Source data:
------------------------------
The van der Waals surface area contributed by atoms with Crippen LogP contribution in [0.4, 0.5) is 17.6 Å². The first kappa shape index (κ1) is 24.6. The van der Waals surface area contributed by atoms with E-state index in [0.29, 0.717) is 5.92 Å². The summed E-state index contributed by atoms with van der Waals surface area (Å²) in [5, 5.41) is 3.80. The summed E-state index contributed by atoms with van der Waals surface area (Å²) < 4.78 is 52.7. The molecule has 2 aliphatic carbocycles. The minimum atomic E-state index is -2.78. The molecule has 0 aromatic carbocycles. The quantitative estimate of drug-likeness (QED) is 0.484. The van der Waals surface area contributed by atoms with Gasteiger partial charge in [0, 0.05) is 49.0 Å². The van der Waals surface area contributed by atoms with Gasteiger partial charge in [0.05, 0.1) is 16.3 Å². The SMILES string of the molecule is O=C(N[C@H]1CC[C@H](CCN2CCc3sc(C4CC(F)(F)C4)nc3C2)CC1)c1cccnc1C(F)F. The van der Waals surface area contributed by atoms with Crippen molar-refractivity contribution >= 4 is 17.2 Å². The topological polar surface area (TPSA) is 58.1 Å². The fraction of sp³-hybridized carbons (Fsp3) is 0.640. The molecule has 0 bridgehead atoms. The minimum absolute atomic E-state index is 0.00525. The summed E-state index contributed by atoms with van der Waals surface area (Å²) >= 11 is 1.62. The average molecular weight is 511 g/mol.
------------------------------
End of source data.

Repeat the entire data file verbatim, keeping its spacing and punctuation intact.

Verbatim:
The van der Waals surface area contributed by atoms with Crippen LogP contribution in [0.4, 0.5) is 17.6 Å². The first kappa shape index (κ1) is 24.6. The van der Waals surface area contributed by atoms with E-state index in [0.29, 0.717) is 5.92 Å². The summed E-state index contributed by atoms with van der Waals surface area (Å²) in [5, 5.41) is 3.80. The summed E-state index contributed by atoms with van der Waals surface area (Å²) < 4.78 is 52.7. The molecule has 2 aliphatic carbocycles. The minimum atomic E-state index is -2.78. The molecule has 0 aromatic carbocycles. The quantitative estimate of drug-likeness (QED) is 0.484. The van der Waals surface area contributed by atoms with Gasteiger partial charge in [0, 0.05) is 49.0 Å². The van der Waals surface area contributed by atoms with Gasteiger partial charge in [0.05, 0.1) is 16.3 Å². The SMILES string of the molecule is O=C(N[C@H]1CC[C@H](CCN2CCc3sc(C4CC(F)(F)C4)nc3C2)CC1)c1cccnc1C(F)F. The van der Waals surface area contributed by atoms with Crippen molar-refractivity contribution >= 4 is 17.2 Å². The topological polar surface area (TPSA) is 58.1 Å². The fraction of sp³-hybridized carbons (Fsp3) is 0.640. The molecule has 0 bridgehead atoms. The minimum absolute atomic E-state index is 0.00525. The summed E-state index contributed by atoms with van der Waals surface area (Å²) >= 11 is 1.62. The average molecular weight is 511 g/mol.